by Steven Geoffrey Gieseler
This propaganda piece by the Defenders of Wildlife Action Fund purports to show that the same Oregonians that overwhelmingly enacted their state's Measure 37–which requires payment for owners where burdensome government regulations result in property value decreases–now have buyers' remorse.
The Defenders cite a poll–they commissioned it themselves–they say proves that if only voters had heard more about the perils of Measure 37 before Election Day 2004, they would have rejected it. According to one of the outside pollsters, "The more people hear about Measure 37, the more they oppose it."
There's one big problem with this claim. Opponents of Measure 37 outspent the initiative's supporters by a margin of three-to-one. It was attacked relentlessly and dishonestly in public and in the courts. Nearly every newspaper in the state of Oregon editorialized against it, many predicting doomsday scenarios that haven't come anywhere close to fruition. And still it passed with over 60% approval, garnering more votes than any initiative in Oregon's history. So it's laughable for the Measure's opponents now to argue they just didn't get their message out.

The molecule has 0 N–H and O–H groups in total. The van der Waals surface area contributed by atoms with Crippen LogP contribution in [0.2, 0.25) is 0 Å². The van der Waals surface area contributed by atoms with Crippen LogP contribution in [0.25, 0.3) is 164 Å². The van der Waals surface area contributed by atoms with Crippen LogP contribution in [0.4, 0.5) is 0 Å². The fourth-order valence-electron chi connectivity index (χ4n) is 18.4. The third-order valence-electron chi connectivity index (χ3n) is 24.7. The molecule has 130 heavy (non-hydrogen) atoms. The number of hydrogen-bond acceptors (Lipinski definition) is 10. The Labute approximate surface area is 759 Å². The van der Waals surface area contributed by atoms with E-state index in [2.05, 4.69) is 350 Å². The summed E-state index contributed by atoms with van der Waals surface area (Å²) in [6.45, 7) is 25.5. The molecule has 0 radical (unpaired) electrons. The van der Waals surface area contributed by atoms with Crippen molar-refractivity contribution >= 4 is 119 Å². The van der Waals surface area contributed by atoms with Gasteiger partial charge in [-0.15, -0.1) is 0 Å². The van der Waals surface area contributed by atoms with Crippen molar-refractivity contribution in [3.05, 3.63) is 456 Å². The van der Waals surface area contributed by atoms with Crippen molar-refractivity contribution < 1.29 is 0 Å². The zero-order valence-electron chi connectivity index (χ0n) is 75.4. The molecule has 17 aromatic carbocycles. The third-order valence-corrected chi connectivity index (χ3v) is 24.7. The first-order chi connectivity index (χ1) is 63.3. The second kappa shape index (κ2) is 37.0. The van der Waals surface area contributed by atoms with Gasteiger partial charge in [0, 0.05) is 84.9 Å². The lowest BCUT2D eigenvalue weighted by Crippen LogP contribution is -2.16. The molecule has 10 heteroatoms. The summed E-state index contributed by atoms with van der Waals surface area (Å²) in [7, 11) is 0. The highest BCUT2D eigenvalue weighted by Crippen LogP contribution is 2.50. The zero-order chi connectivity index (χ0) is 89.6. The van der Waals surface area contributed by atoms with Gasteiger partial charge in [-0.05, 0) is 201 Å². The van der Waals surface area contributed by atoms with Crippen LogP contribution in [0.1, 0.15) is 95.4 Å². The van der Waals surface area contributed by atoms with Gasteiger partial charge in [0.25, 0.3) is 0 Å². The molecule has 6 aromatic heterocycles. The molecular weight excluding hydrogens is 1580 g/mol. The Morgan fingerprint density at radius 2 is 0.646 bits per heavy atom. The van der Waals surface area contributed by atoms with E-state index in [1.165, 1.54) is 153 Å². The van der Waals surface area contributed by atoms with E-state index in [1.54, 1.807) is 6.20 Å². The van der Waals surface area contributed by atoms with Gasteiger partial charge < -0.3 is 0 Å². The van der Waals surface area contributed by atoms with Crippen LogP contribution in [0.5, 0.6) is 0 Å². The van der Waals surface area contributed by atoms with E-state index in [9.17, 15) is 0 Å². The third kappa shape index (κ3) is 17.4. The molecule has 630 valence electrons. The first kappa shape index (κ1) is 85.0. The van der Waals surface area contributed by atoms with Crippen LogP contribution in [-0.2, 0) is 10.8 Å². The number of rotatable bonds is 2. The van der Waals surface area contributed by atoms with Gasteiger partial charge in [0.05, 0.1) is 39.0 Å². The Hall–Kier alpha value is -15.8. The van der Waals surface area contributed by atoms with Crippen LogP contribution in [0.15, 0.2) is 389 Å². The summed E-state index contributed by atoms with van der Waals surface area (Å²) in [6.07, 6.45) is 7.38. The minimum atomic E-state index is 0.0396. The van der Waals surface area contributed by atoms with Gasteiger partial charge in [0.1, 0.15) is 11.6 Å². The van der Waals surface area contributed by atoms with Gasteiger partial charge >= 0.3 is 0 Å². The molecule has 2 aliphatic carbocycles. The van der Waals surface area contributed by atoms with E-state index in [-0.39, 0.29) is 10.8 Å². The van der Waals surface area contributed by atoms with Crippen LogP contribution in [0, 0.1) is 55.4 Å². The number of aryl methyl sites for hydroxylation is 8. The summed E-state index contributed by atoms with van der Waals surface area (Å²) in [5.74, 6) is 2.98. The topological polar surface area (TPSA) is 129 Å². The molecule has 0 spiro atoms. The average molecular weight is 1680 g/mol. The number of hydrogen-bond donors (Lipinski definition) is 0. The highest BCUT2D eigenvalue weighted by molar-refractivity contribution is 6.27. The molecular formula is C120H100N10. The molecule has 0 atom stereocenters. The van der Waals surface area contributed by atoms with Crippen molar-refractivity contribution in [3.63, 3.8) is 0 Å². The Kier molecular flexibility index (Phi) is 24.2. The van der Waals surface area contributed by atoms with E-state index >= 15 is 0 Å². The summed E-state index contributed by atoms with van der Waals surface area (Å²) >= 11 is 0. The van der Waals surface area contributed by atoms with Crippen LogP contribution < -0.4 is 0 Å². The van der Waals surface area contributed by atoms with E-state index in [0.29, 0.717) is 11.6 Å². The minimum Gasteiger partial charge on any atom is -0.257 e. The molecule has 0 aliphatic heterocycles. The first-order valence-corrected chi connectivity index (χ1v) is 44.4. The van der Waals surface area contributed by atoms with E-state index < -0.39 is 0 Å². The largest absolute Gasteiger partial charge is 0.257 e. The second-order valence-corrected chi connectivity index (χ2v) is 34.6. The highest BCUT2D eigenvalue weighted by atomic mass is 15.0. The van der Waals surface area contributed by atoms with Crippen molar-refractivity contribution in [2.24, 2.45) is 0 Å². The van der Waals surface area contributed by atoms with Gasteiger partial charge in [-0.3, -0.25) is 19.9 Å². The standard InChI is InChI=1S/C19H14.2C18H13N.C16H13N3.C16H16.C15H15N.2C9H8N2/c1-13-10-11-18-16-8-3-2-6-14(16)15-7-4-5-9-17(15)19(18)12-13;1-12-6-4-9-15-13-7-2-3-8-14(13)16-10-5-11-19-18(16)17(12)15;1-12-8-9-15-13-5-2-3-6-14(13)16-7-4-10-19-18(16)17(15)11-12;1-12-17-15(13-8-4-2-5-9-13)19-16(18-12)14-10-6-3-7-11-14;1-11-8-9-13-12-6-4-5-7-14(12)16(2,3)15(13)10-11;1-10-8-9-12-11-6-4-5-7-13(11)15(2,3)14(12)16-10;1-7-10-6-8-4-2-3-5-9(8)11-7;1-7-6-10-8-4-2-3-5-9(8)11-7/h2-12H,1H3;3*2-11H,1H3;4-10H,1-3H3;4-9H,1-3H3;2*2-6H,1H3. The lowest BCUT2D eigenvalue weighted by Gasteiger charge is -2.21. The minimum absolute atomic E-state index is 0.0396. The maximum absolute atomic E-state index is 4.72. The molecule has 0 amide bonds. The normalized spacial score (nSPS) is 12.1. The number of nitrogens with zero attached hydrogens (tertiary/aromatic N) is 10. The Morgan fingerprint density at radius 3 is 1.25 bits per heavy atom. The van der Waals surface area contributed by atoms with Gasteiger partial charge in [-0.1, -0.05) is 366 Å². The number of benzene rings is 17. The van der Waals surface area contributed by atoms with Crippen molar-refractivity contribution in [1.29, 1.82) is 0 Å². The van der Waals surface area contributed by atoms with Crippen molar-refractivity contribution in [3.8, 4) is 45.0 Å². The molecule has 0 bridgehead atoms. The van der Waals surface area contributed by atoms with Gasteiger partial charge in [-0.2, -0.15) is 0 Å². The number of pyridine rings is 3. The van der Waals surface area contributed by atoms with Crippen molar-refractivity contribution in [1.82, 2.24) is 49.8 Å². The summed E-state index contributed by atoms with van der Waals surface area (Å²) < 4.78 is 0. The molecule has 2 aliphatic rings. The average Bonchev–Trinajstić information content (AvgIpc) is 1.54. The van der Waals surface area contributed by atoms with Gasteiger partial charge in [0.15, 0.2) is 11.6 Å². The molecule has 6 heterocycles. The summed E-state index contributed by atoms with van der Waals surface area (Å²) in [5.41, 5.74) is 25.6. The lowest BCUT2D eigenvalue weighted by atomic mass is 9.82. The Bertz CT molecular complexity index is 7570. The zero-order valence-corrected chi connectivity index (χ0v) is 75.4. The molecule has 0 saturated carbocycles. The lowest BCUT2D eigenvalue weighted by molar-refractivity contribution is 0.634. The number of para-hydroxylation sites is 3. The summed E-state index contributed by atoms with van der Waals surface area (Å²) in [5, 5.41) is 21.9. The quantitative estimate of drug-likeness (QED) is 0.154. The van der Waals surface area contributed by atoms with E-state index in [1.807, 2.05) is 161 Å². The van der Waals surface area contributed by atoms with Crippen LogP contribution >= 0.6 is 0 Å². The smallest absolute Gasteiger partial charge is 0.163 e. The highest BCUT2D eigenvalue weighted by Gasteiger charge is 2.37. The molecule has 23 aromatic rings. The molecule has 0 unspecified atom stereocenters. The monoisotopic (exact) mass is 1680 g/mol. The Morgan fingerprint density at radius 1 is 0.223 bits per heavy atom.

The purpose of the Defenders' release is established by its subheading: "New poll a warning to voters facing similar measures in other states." I say no. Instead, the poll is but more evidence of the famous lament (attributed, almost universally and perhaps falsely, to Mark Twain) about the limited utility of some statistics.